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XS400 1980 not charging battery

Discussion in 'The Garage' started by K3ith, Jun 9, 2020.

  1. K3ith

    K3ith XS400 Member

    Hello

    Just finished rebuiling my 1980 XS400. I have problem, alternator is not charging battery.
    It's my first bike and I bought it last september. Started rebuiling it straight away, because I didn't have my license yet. The bike ran just fine when I drove few kilometers before the rebuild. But I thing it was too little to make sure alternator was working.
    Maybe someone can tell me what tests I can do to make sure if alternator is ok or not.

    Also the original separate rectifier and regulator is replaced for rectifier/regulator together in one thing.
    Tested it like showed in this video:
    One number that was showed and supposed to be 0.300-0.500 was 0.535 on mine. Can this be the problem?

    Im didn't have any experience with bikes before this and I'm pretty glad I got everything else working by myself :D Now would be perfect to get it charging.
     
  2. Specdog

    Specdog XS400 Addict

    Here is how to test your stator (alternator). Pull apart the three pin connector for the stator somewhere near the battery. The wires are the same colour. Set your multi meter to AC volts 200 range ( not DC). Test the pins that are attached to the stator. You're testing AC volts so it doesn't matter which + or - you use. Start the engine then insert your meter probes to #1 pin and #2 pin. Write down the result, likely 25 VAC. Test pin #1 and #3, then #2 and #3. Compare the AC volt results. Next rev the engine to 5000 RPM and do the test over again. A good result would be around 85 VAC. Do this test quickly when the engine is running. It will not harm your engine, however be aware that running the engine without the stator hooked up will cause the stator to overheat over a longer period of time. Reconnect your pin connector.
     
  3. K3ith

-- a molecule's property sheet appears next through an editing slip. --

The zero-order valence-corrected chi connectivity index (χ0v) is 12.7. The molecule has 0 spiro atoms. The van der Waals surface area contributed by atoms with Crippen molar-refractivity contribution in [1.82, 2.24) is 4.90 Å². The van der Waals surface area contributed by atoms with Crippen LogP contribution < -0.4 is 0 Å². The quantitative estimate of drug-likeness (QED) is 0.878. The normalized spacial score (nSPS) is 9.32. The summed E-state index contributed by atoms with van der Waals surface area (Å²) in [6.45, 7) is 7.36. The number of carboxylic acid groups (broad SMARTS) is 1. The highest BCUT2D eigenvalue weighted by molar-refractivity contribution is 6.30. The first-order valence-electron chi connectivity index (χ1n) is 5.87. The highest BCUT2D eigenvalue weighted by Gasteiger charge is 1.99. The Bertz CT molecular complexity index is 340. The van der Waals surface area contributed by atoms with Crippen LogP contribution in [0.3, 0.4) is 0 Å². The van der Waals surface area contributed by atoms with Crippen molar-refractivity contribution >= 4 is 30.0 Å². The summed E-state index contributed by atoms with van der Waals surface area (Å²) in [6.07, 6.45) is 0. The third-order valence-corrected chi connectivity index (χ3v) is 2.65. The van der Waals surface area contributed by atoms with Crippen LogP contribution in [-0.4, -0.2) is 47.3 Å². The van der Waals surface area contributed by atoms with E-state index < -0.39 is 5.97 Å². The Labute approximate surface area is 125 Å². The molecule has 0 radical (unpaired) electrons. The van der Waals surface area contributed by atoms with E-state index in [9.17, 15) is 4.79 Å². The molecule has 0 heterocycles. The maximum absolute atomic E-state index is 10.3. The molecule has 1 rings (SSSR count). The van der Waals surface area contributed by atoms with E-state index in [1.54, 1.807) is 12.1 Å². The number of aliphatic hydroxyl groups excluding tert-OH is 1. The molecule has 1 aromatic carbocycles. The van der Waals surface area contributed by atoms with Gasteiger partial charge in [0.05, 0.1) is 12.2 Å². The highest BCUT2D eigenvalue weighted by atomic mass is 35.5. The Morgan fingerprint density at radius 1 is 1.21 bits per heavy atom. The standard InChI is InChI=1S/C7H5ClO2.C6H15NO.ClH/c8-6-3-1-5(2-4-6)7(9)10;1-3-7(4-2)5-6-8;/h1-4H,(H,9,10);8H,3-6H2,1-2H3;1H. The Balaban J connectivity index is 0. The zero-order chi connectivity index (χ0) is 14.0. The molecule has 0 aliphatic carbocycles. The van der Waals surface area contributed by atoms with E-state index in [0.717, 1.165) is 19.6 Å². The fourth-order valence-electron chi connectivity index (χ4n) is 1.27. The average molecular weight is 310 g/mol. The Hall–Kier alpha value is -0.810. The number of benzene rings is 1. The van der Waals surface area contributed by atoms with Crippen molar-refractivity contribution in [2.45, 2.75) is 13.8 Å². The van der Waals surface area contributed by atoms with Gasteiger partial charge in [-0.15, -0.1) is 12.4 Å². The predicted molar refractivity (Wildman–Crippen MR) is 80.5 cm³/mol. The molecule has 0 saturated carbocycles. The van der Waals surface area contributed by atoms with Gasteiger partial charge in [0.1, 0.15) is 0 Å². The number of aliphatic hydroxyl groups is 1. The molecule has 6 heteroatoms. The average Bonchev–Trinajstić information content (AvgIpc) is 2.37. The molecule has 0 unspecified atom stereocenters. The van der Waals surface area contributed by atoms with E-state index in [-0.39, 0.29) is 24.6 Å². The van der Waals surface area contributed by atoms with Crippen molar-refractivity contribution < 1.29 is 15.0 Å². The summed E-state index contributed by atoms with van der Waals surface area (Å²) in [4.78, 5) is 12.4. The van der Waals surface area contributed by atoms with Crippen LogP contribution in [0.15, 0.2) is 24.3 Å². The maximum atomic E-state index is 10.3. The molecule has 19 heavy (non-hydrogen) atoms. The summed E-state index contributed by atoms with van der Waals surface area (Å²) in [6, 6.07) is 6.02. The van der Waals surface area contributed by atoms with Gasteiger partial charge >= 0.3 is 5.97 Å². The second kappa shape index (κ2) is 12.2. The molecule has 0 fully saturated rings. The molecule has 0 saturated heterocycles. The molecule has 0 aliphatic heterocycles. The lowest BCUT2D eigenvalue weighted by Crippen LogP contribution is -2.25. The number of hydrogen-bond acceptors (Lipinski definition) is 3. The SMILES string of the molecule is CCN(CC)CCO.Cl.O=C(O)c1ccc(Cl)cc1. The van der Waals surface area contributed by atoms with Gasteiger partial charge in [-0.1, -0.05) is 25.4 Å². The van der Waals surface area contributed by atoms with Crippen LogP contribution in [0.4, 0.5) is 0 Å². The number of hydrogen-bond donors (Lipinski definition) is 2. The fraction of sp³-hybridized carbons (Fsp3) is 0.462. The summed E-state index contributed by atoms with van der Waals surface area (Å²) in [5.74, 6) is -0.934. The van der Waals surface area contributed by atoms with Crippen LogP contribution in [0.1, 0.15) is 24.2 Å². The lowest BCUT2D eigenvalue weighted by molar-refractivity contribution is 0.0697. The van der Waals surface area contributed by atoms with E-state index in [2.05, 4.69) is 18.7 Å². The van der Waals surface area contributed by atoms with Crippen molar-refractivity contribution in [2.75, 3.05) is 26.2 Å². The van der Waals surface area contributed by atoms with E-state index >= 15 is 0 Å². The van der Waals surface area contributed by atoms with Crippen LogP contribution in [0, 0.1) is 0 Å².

K3ith XS400 Member

    Tried it and everything showed 0. The wires are pretty rough also, fixed parts that i can see, but i think they may be broken inside the wire tubing, its stone hard from oil. I'll open it up and replace the wires, hope this will help.
     
  4. K3ith

    K3ith XS400 Member

    Completely rewired the stator and still nothing :/.
     
  5. K3ith

    K3ith XS400 Member

    I mesured the continuity between 3 wires coming from stator and it showed 0.7 ohms. I read that normal is up to 0.5. Is it possible to fix the stator or is it dead? Pretty hard to find new in Europe.

    Edit:
    I looked manual for 1980 XS400 and it showed 0.7ohms is ok. Am I right?
     
    Last edited: Jun 16, 2020
  6. BBS360

    BBS360 XS400 Guru Top Contributor

    Yes. .72 +/- 10%
    Your stator is fixed!
     
  7. K3ith

    K3ith XS400 Member

    But still no power from alternator. :D
    Ill test the field coil and check wiring today, just in case i've missed something.
     
  8. K3ith

    K3ith XS400 Member

    How do i check field coil ohms? There's green and black wires coming from it. I read somewhere If field coil is working than it should hold razor blade. I connected the field coil straight to battery and it didnt happen.
     
  9. K3ith

    K3ith XS400 Member

    Im really confused . Some wiring diagrams show that the wires coming from field coil needs to be connected to regulator. Green to green and black to brown, so like both need to be on positive. But some diagrams show that black needs to go to ground.
     
  10. markmakeitso

    markmakeitso XS400 Enthusiast

    Looking at my schematic the brown wire to the field coil (which changes to black) is fused power, the green from the coil to the regulator would be "low". The regulator has 3 wires: the same brown high side as supplies the field coil (and a bunch of other functions), the green from the coil, and a black ground. If you have a combined regulator/rectifier it may only have a single black wire ground rather than one each for both the regulator and rectifier functions.

    To check the field coil resistance just measure ohms across the stator side of the connector from green to black. Engine off, ignition and key off. While you're in there also make sure that green and black have very high resistance to ground, indicating no short to ground inside the windings or wire lead inside the cover. There might be a spec, otherwise I'd guess over 50k Ohms is probably okay.

    When measuring a pretty low resistance like the field coil winding it also pays to compensate for internal resistances. My nicer Fluke has a zero button that you can use with just the probe tips pressed together. That measurement will be the new "zero ohms" reading, and everything after that will be automatically compensated. On all my other meters (mostly $15-30 Amazon and Craftsmen models, nothing fancy) you can do the same check, but just have to remember to subtract the probe tip reading yourself. Not a huge deal for many measurements, but for ignition and field coils not compensating can put you into or out of spec incorrectly.